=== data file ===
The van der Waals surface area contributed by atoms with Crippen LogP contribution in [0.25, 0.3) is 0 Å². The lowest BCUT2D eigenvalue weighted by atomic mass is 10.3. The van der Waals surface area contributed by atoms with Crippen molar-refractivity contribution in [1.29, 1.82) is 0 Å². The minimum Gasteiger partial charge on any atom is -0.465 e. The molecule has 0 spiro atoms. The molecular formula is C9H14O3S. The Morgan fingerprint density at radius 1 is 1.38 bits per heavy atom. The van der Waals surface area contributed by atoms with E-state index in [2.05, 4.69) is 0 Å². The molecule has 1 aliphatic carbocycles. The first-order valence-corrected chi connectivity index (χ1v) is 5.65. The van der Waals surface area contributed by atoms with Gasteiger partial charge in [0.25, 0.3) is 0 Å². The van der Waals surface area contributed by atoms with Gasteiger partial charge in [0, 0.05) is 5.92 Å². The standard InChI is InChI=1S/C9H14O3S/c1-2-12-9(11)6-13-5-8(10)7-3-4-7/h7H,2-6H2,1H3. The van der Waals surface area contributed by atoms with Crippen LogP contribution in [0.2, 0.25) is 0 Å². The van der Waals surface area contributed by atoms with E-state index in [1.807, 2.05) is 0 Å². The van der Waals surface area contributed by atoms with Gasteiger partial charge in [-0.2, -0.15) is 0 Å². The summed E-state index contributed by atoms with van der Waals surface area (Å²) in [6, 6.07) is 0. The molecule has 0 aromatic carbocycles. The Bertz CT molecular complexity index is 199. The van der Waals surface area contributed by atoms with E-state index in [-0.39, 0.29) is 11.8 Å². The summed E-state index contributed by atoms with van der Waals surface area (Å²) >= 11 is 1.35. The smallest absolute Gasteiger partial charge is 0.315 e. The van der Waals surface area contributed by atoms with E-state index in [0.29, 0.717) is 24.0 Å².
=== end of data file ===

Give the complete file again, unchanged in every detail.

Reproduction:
The van der Waals surface area contributed by atoms with Crippen LogP contribution in [0.25, 0.3) is 0 Å². The lowest BCUT2D eigenvalue weighted by atomic mass is 10.3. The van der Waals surface area contributed by atoms with Crippen molar-refractivity contribution in [1.29, 1.82) is 0 Å². The minimum Gasteiger partial charge on any atom is -0.465 e. The molecule has 0 spiro atoms. The molecular formula is C9H14O3S. The Morgan fingerprint density at radius 1 is 1.38 bits per heavy atom. The van der Waals surface area contributed by atoms with E-state index in [2.05, 4.69) is 0 Å². The molecule has 1 aliphatic carbocycles. The first-order valence-corrected chi connectivity index (χ1v) is 5.65. The van der Waals surface area contributed by atoms with Gasteiger partial charge in [0.25, 0.3) is 0 Å². The van der Waals surface area contributed by atoms with Gasteiger partial charge in [0, 0.05) is 5.92 Å². The standard InChI is InChI=1S/C9H14O3S/c1-2-12-9(11)6-13-5-8(10)7-3-4-7/h7H,2-6H2,1H3. The van der Waals surface area contributed by atoms with Crippen LogP contribution in [0.2, 0.25) is 0 Å². The van der Waals surface area contributed by atoms with E-state index in [1.807, 2.05) is 0 Å². The van der Waals surface area contributed by atoms with Gasteiger partial charge in [-0.2, -0.15) is 0 Å². The summed E-state index contributed by atoms with van der Waals surface area (Å²) in [6, 6.07) is 0. The molecule has 0 aromatic carbocycles. The Bertz CT molecular complexity index is 199. The van der Waals surface area contributed by atoms with E-state index in [-0.39, 0.29) is 11.8 Å². The summed E-state index contributed by atoms with van der Waals surface area (Å²) >= 11 is 1.35. The smallest absolute Gasteiger partial charge is 0.315 e. The van der Waals surface area contributed by atoms with E-state index in [0.29, 0.717) is 24.0 Å².